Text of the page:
Nonprofit marketing has come a long way from telethon campaigns. Research has shown that the percentage of nonprofit donations given online is steadily rising year over year – 23% in 2019, up from 15% in 2018.
In today’s digital age, a website is a powerful tool that extends a nonprofit’s reach beyond their community to passionate supporters worldwide. And, not surprisingly, more and more of these supporters are accessing nonprofit websites from their mobile devices.
Nonprofit Source reported the following mobile-giving statistics in 2018:
- “1 in 4 donors use mobile devices to discover nonprofits they were previously unaware of.”
- “25% of donors complete their donations on mobile devices.”
- “In the past year, mobile giving donations have increased 205%”
- “51% of people who visit a nonprofit’s website do so on a mobile device.”
These stats set the stage for Google’s shift to mobile-first indexing in September 2020. At that point, Google will evaluate your website’s mobile version before desktop to determine page ranking. So if your nonprofit website design isn’t already optimized for mobile, it’s time to seek out responsive web design services and revamp your site.
The modern nonprofit
Today’s nonprofit organization can benefit from using the same web design principles as a B2B software as a service (SaaS) company and present:
- The problem
- The offered solution
- The resulting impact
Consider the SaaS company Slack. Slack tells its prospective customers a story: if you use Slack “your team will be productive no matter where you’re working from”. There is a problem (poor productivity) and a solution (Slack’s software) that will create an impact (improve productivity).
Nonprofit websites should be no different. The purpose of the site is to tell people a story about a problem, a solution, and the impact that will result from their involvement. Today’s online donors need (and expect) that level of clarity on a website. They want complete, end-to-end transparency around where the donation is going and its direct impact.
Get nonprofit website design that drives impact
Effective nonprofit websites have four things in common:
- Intuitive action
Before we dig into some of the best nonprofit website designs, let’s unpack these four key elements and see how you can implement these into your own nonprofit website design.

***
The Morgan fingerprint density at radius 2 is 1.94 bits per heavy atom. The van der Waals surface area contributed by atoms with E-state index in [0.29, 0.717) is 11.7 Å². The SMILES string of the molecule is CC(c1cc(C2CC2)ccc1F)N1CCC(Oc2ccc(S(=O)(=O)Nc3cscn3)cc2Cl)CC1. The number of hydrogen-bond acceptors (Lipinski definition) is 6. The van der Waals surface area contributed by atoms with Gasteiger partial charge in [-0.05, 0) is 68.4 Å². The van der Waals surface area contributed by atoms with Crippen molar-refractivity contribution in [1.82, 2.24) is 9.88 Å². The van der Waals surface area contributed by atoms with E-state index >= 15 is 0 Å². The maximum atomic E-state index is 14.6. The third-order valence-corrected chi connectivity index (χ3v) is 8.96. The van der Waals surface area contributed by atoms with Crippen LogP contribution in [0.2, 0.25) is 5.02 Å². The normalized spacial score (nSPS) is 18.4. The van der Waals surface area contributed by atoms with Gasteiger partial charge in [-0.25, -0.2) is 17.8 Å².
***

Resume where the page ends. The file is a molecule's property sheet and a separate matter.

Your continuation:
Key elements of nonprofit websites
Highly effective websites tell compelling stories. This is extra important for nonprofits. Why?
Because a nonprofit’s work is often inherently emotional and stories bring that emotion to life. Stories help people emotionally connect to a cause and motivate them to donate their time, talent, or resources.
You can weave your story throughout your website’s design:
- Use images and messaging to help users visualize the situation and connect with the people their donations are helping.
- Strategically structure your content hierarchy. What will build an emotional bridge the fastest? Make sure website visitors see that first.
- Elaborate on the potential impact and help people see what they could be a part of. The more detail the better.
Your website is a powerful platform to tell your nonprofit’s story, so make sure you tell it well. At Tiller we typically recommend using website copywriting services. Copywriters specialize in clear and compelling storytelling consistent with your brand’s personality and voice.
Your website is a tool to drive action. Supporters can access it at any time, from any location.
Make it easy for people to locate the donation button and give on your site. Web design best practices recommend that the CTA should be a distinct colour and be placed in the top right corner of the page. You should also include CTAs throughout your pages, typically midpage and above the footer. This gives users a convenient way to take action as soon as they’re ready.
Beyond making it intuitive, make the physical donation process easy. Long donation forms can quickly become onerous. Limit forms to the least amount of information necessary. And where possible, break the form up into multiple steps with a progress indicator.
Payment gateways can be integrated directly into your website via an application programming interface (API) for secure transfer of financial information. At Tiller, we offer API integration services and typically recommend Stripe to our clients. Not only do APIs allow you to leverage an established and secure technology, but they mitigate liability in the event of a data breach. Donor’s financial information is all stored on the third-party’s server (e.g. Stripe), not on your website.
In addition to donations, nonprofit web design can include a secondary CTA for volunteers. Sometimes attracting volunteers is just as important as getting donations. And if someone is looking to give up their free time, you should make it easy for them to do so. Use online form submissions where possible and avoid having your volunteers download, print, and bring in a paper copy.